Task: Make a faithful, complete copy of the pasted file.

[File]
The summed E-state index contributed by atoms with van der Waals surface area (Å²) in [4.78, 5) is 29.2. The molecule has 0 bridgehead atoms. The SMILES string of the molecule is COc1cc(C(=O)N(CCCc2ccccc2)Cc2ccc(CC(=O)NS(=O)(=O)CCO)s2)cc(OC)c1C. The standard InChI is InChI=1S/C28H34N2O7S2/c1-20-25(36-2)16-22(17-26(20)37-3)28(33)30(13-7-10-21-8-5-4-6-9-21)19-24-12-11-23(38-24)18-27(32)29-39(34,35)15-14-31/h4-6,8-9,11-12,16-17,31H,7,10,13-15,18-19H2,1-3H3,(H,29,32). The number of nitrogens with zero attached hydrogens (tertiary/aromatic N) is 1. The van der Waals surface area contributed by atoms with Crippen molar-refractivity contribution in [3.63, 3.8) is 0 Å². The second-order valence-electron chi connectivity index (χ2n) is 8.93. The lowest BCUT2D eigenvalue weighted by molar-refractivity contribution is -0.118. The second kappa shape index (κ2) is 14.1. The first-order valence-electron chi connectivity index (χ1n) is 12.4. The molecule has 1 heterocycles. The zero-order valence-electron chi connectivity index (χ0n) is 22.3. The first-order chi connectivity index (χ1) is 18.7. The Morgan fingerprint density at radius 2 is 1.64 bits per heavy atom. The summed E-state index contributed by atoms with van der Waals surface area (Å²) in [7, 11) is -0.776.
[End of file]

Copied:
The summed E-state index contributed by atoms with van der Waals surface area (Å²) in [4.78, 5) is 29.2. The molecule has 0 bridgehead atoms. The SMILES string of the molecule is COc1cc(C(=O)N(CCCc2ccccc2)Cc2ccc(CC(=O)NS(=O)(=O)CCO)s2)cc(OC)c1C. The standard InChI is InChI=1S/C28H34N2O7S2/c1-20-25(36-2)16-22(17-26(20)37-3)28(33)30(13-7-10-21-8-5-4-6-9-21)19-24-12-11-23(38-24)18-27(32)29-39(34,35)15-14-31/h4-6,8-9,11-12,16-17,31H,7,10,13-15,18-19H2,1-3H3,(H,29,32). The number of nitrogens with zero attached hydrogens (tertiary/aromatic N) is 1. The van der Waals surface area contributed by atoms with Crippen molar-refractivity contribution in [3.63, 3.8) is 0 Å². The second-order valence-electron chi connectivity index (χ2n) is 8.93. The lowest BCUT2D eigenvalue weighted by molar-refractivity contribution is -0.118. The second kappa shape index (κ2) is 14.1. The first-order valence-electron chi connectivity index (χ1n) is 12.4. The molecule has 1 heterocycles. The zero-order valence-electron chi connectivity index (χ0n) is 22.3. The first-order chi connectivity index (χ1) is 18.7. The Morgan fingerprint density at radius 2 is 1.64 bits per heavy atom. The summed E-state index contributed by atoms with van der Waals surface area (Å²) in [7, 11) is -0.776.